The new proposal states that manufacturers with $10 million or more in annual sales would have until January 1, 2020 to comply with label requirements that reflect new scientific information, including the link between diet and chronic diseases such as obesity and heart disease. Manufacturers with less than $10 million in annual food sales would receive an extra year to comply — until January 1, 2021.The FDA published the final rules on May 27, 2016.
The FDA’s proposal for the compliance date extension was issued last week. The previous compliance date was July 26, 2018. Companies are pleased with the new date proposal, which would allow them more to time to execute the updates to the Nutrition Facts Panel in a manner that will reduce consumer confusion and costs in the marketplace.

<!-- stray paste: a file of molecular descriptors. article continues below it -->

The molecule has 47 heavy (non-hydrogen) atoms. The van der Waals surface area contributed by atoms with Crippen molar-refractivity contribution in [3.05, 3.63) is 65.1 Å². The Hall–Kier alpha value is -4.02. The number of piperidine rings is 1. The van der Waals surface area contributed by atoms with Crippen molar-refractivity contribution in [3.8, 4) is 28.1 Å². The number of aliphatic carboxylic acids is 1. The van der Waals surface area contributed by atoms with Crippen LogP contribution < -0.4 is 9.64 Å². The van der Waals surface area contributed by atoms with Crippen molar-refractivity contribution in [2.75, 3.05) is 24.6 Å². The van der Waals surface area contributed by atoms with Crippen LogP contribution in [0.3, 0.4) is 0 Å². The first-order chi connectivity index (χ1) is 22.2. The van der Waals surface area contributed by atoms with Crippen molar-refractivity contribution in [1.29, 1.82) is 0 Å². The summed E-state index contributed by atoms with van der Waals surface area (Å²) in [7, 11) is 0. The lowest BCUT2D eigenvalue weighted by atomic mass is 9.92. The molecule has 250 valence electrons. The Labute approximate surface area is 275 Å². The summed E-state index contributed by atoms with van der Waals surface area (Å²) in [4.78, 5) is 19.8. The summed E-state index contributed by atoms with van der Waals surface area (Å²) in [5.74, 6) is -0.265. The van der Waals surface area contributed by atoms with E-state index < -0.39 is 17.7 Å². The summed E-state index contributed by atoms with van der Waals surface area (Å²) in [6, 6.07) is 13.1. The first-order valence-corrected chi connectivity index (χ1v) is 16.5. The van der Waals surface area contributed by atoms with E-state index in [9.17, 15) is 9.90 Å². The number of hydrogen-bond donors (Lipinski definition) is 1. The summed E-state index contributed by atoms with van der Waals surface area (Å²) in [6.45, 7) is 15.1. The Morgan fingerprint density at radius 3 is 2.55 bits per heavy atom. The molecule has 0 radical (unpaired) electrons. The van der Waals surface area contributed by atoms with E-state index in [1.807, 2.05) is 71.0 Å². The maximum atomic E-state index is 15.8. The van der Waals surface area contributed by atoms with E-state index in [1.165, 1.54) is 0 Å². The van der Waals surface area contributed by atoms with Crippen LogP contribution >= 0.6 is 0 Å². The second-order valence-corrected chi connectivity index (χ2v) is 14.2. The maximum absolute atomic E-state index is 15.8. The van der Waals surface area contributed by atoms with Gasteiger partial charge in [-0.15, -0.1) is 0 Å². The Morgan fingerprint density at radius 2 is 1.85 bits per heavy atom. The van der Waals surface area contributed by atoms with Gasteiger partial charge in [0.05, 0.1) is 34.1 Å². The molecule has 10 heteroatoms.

“FDA’s decision recognizes the practical consequences of a complete changeover of our food labels,” says Robb MacKie, president and CEO of the American Bakers Association. “This additional time will help suppliers and bakers provide consumers with needed nutrition information to make healthy, informed decisions about their diets. We also hope this additional time will enable harmonized label changes for both FDA’s Nutrition Facts label rule and USDA’s bioengineered food disclosure. One label change would be beneficial for consumers and industry alike.”